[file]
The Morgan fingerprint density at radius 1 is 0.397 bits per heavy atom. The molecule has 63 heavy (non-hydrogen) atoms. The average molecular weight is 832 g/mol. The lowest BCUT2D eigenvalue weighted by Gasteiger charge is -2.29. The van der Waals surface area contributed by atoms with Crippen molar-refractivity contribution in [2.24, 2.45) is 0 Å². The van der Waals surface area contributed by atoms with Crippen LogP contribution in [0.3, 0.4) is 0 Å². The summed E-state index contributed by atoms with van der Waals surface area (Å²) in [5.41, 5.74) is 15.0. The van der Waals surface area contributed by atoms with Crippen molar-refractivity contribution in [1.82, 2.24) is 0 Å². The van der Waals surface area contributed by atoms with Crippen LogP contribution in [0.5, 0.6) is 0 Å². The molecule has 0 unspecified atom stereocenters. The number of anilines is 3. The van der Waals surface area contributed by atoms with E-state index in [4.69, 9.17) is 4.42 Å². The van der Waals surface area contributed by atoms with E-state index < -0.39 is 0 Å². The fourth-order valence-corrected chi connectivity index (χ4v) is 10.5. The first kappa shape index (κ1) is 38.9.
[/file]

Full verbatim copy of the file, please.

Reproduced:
The Morgan fingerprint density at radius 1 is 0.397 bits per heavy atom. The molecule has 63 heavy (non-hydrogen) atoms. The average molecular weight is 832 g/mol. The lowest BCUT2D eigenvalue weighted by Gasteiger charge is -2.29. The van der Waals surface area contributed by atoms with Crippen molar-refractivity contribution in [2.24, 2.45) is 0 Å². The van der Waals surface area contributed by atoms with Crippen LogP contribution in [0.3, 0.4) is 0 Å². The summed E-state index contributed by atoms with van der Waals surface area (Å²) in [5.41, 5.74) is 15.0. The van der Waals surface area contributed by atoms with Crippen molar-refractivity contribution in [1.82, 2.24) is 0 Å². The van der Waals surface area contributed by atoms with Crippen LogP contribution in [0.5, 0.6) is 0 Å². The molecule has 0 unspecified atom stereocenters. The number of anilines is 3. The van der Waals surface area contributed by atoms with E-state index in [4.69, 9.17) is 4.42 Å². The van der Waals surface area contributed by atoms with E-state index < -0.39 is 0 Å². The fourth-order valence-corrected chi connectivity index (χ4v) is 10.5. The first kappa shape index (κ1) is 38.9.